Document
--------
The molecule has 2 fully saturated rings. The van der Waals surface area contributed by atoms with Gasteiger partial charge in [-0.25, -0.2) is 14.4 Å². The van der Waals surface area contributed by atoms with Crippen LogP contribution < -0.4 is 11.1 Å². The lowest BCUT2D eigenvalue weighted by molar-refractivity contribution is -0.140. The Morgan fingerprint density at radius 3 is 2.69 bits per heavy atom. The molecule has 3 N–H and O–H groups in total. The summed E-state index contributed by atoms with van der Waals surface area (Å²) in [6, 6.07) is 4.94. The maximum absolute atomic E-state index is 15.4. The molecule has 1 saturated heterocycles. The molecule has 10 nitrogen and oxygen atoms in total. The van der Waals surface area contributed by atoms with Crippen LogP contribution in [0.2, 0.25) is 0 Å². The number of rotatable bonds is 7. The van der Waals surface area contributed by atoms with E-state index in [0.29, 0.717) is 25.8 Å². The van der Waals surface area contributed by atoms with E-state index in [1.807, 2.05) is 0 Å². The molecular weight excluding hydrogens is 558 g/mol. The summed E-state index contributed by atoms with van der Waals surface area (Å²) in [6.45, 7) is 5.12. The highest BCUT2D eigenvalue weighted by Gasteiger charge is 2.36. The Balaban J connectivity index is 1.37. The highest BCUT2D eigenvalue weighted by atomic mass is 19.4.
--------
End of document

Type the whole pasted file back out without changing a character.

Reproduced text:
The molecule has 2 fully saturated rings. The van der Waals surface area contributed by atoms with Gasteiger partial charge in [-0.25, -0.2) is 14.4 Å². The van der Waals surface area contributed by atoms with Crippen LogP contribution < -0.4 is 11.1 Å². The lowest BCUT2D eigenvalue weighted by molar-refractivity contribution is -0.140. The Morgan fingerprint density at radius 3 is 2.69 bits per heavy atom. The molecule has 3 N–H and O–H groups in total. The summed E-state index contributed by atoms with van der Waals surface area (Å²) in [6, 6.07) is 4.94. The maximum absolute atomic E-state index is 15.4. The molecule has 1 saturated heterocycles. The molecule has 10 nitrogen and oxygen atoms in total. The van der Waals surface area contributed by atoms with Crippen LogP contribution in [0.2, 0.25) is 0 Å². The number of rotatable bonds is 7. The van der Waals surface area contributed by atoms with E-state index in [0.29, 0.717) is 25.8 Å². The van der Waals surface area contributed by atoms with E-state index in [1.807, 2.05) is 0 Å². The molecular weight excluding hydrogens is 558 g/mol. The summed E-state index contributed by atoms with van der Waals surface area (Å²) in [6.45, 7) is 5.12. The highest BCUT2D eigenvalue weighted by Gasteiger charge is 2.36. The Balaban J connectivity index is 1.37. The highest BCUT2D eigenvalue weighted by atomic mass is 19.4.